I have finished the chevron braided strips for my baby quilt. Five rows of chevrons with four setting strips.
It doesn’t have outside borders yet, and measures 30″ x 44″. It is raining, dark and cold here in the San Francisco Bay area and this quilt is bright, cheerful and makes me hopeful that Spring is coming soon!
I thought I would take some time today to explain how I put this quilt together. Braids are fairly quick to piece. There are lots of ways to use these braided columns. You can set them together like I have, or you can set them together without the setting strip (although I think it looks too busy), and you can also cut them into segments and sew them into four patches which can be very striking.
Thoughtful color choices will make these quilts sparkle. Earlier in this blog I showed you photos of the mint green and rosy pink background fabric that was my inspiration for choosing these colors. To make the colors play well with each other, pick fabrics that introduce the next color. For instance the white daisy on pink background has a yellow center. That allowed me to pick a yellow fabric with the white swan and pink ribbon. I then switched back to pink and white, and then darker pinks. It is also okay to abruptly change the color of the next piece if they are neighbors on the color wheel or complement each other.
This photo shows how I moved from pink, to pink and green floral, to green and white prints.
I also picked a dark lavendar (complementary) color which I used randomly, and sparingly throughout the quilt, to help the eye move around these pastel colors.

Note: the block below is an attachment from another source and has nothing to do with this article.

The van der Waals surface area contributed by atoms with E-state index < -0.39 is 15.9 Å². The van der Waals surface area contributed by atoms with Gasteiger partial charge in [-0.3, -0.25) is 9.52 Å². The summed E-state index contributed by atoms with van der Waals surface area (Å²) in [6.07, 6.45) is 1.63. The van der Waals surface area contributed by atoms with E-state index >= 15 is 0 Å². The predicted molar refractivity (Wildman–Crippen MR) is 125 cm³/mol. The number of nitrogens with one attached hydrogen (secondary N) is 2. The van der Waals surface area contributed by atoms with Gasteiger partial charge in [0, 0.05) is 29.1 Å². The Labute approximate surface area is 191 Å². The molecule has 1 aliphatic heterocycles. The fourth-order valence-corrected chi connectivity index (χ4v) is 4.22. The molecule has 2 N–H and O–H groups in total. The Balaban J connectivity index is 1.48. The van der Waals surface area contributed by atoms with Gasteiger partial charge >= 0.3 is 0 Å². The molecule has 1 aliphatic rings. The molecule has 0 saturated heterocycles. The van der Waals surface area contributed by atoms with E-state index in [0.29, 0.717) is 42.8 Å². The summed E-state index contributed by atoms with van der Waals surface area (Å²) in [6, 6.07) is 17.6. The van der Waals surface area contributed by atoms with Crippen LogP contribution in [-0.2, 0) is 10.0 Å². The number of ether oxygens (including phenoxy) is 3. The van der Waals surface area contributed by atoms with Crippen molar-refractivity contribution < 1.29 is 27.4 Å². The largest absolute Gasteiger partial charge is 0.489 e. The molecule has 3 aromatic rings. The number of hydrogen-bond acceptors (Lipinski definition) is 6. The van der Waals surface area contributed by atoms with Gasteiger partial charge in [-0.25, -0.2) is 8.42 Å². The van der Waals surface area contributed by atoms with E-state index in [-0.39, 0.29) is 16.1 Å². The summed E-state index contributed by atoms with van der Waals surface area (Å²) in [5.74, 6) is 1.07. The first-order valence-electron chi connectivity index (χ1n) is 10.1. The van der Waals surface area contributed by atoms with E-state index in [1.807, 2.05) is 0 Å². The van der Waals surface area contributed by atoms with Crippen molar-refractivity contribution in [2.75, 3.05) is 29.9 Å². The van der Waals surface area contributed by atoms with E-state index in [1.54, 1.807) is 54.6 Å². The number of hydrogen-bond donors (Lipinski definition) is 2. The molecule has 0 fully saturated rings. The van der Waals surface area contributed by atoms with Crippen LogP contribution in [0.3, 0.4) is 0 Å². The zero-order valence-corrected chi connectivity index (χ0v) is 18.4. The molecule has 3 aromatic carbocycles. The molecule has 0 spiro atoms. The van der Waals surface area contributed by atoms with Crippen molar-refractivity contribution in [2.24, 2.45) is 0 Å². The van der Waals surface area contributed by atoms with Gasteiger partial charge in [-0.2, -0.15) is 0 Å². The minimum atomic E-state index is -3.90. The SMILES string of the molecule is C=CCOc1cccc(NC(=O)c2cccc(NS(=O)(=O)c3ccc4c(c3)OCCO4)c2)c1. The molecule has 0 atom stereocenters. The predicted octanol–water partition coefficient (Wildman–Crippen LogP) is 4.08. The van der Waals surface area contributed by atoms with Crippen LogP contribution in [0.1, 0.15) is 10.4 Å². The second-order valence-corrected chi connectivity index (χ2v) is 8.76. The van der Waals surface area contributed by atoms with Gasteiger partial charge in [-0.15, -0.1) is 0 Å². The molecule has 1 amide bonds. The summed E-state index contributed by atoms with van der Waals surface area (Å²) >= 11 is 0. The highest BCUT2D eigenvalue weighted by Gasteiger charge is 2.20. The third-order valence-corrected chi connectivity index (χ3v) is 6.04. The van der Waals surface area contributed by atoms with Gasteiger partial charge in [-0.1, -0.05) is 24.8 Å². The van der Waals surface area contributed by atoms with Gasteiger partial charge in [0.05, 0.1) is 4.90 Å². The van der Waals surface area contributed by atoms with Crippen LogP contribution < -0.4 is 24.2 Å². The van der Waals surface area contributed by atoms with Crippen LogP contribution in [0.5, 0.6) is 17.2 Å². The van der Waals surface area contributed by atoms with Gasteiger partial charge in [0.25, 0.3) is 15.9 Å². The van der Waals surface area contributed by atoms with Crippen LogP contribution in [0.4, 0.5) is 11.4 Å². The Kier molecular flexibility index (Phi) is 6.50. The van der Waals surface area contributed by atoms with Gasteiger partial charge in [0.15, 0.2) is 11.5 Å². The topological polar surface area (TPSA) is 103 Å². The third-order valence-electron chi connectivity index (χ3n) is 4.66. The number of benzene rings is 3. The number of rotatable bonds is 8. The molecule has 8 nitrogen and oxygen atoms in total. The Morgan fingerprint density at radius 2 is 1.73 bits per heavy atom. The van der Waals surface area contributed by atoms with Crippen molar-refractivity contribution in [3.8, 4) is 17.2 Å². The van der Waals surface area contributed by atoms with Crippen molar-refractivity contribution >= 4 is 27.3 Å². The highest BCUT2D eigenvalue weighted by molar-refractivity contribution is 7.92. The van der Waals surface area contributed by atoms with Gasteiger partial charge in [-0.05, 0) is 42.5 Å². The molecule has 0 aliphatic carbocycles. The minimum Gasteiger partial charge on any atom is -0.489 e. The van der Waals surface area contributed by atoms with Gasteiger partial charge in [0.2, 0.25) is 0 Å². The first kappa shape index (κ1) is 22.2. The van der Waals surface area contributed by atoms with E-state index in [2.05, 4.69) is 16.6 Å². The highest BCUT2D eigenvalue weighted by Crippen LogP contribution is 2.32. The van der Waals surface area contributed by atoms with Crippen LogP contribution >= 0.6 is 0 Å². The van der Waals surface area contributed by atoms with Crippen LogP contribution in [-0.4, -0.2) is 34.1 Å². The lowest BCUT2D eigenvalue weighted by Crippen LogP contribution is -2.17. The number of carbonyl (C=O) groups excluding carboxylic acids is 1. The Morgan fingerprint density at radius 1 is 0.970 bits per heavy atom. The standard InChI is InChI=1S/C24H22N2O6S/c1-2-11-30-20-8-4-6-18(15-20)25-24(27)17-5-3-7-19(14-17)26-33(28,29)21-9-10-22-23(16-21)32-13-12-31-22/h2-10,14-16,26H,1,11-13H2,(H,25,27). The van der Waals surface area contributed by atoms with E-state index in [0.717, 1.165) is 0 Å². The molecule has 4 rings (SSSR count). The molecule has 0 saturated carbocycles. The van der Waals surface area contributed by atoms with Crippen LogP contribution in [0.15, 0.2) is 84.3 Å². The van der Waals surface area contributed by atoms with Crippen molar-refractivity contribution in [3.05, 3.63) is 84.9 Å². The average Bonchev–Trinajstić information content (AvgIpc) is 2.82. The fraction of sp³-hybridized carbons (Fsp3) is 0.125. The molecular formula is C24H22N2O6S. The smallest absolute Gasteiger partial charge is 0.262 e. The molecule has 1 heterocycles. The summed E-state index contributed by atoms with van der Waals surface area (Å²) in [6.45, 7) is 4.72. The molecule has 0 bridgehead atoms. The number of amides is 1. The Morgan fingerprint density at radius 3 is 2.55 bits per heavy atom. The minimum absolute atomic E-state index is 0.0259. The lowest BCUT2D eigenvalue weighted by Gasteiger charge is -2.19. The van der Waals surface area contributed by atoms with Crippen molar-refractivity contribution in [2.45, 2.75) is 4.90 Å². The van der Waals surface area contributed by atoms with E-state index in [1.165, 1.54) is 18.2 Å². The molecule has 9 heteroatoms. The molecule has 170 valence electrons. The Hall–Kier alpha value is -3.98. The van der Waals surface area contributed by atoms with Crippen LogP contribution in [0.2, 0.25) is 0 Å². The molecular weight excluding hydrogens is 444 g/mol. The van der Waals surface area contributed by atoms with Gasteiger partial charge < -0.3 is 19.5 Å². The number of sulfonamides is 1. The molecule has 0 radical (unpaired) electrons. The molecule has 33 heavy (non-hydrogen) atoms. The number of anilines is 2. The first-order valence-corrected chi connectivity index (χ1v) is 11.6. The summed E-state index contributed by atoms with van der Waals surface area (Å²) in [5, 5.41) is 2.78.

When I sew, if I have left over scraps that can be cut into 2″ x 4″ rectangles, I cut them up and group them together by color in boxes. When I want to make some chevron braided strips, I pull out the colors I want to use together and, wow, it’s already cut out and ready to sew!
The next step is to lay out the column on the work table, choosing your fabrics and making the color transitions. Stand back and look at it and see if anything looks like it doesn’t belong. (Looking at the strip through a digital camera lens really helps to see something that’s not working.) In the photo above, the dark pink polka dot is strip #1 and the light pink dot is #2.
Take piece #2, the light pink, and place it right sides together with the base of piece #1, as shown here.
Sew a 1/4″ seam down the right side of piece #2 (the light pink).
Press the seam, and take it back to the work table. It is important to press these each time, even if it is finger pressed, because each seam you make builds on the last seam.
The white daisy fabric is piece #3. With pieces #1 and #2 lying right sides up, place piece #3 right side down on top of them, as shown below.
Sew a 1/4″ seam down the right side of piece #3, just as you did before.
Press the seam open and return to the worktable.
Add piece #4 from the column to the right side of pieces #2 and 3. Sew the 1/4″ seam down the right side of the piece, as before. Press open.
Keep adding strips and repeating the above process until you have a column of strips in the length you desire. The upper “V” ends of the column and the “V” point at the bottom will be cut off when you add the borders, so allow some extra length for that.
Do not cut off the outside triangle edges until after you join the columns or sew on a setting strip.
For my quilt I chose a setting strip made of solid mint green and a bright pink with tiny white polka dots. The green strip is 1 1/2″ wide and the pink strip is 1″ wide. I sewed them together and then put the setting strip right sides together with the chevron column.
The setting strip is placed right at the base of each “V” where each of the strips meet, leaving the triangle ends of each strip above the setting strip. Pin the setting strip on from the top of the column to the bottom. Sew a 1/4″ seam the length of the strip. Press open.
Place the setting strip right sides together with the next chevron column and repeat the above process until all the settings strips and columns are joined.
With just a little practice you can master this very easy piecing technique. But beware, these quilts can be addictive! Give it a try!